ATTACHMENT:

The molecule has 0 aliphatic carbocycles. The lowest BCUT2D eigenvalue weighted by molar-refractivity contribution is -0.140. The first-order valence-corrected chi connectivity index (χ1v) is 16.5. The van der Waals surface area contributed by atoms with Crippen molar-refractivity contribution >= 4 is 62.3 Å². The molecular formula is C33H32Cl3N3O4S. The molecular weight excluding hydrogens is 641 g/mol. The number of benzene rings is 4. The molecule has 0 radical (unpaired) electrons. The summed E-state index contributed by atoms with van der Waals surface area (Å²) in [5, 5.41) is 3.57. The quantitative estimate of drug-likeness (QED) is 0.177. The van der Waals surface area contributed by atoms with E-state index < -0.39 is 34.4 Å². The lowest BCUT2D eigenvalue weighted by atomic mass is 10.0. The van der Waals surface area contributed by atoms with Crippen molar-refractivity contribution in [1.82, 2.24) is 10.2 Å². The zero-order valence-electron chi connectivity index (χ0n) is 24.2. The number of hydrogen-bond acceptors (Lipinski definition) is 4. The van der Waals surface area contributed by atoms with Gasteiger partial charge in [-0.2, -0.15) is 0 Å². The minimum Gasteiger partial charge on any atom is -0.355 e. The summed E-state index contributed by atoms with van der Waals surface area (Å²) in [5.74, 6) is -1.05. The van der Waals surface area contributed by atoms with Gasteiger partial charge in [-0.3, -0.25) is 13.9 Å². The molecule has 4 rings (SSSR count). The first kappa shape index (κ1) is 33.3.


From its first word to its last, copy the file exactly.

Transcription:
The molecule has 0 aliphatic carbocycles. The lowest BCUT2D eigenvalue weighted by molar-refractivity contribution is -0.140. The first-order valence-corrected chi connectivity index (χ1v) is 16.5. The van der Waals surface area contributed by atoms with Crippen molar-refractivity contribution >= 4 is 62.3 Å². The molecular formula is C33H32Cl3N3O4S. The molecular weight excluding hydrogens is 641 g/mol. The number of benzene rings is 4. The molecule has 0 radical (unpaired) electrons. The summed E-state index contributed by atoms with van der Waals surface area (Å²) in [5, 5.41) is 3.57. The quantitative estimate of drug-likeness (QED) is 0.177. The van der Waals surface area contributed by atoms with E-state index < -0.39 is 34.4 Å². The lowest BCUT2D eigenvalue weighted by atomic mass is 10.0. The van der Waals surface area contributed by atoms with Crippen molar-refractivity contribution in [1.82, 2.24) is 10.2 Å². The zero-order valence-electron chi connectivity index (χ0n) is 24.2. The number of hydrogen-bond acceptors (Lipinski definition) is 4. The van der Waals surface area contributed by atoms with Gasteiger partial charge in [-0.2, -0.15) is 0 Å². The minimum Gasteiger partial charge on any atom is -0.355 e. The summed E-state index contributed by atoms with van der Waals surface area (Å²) in [5.74, 6) is -1.05. The van der Waals surface area contributed by atoms with Gasteiger partial charge in [-0.3, -0.25) is 13.9 Å². The molecule has 4 rings (SSSR count). The first kappa shape index (κ1) is 33.3.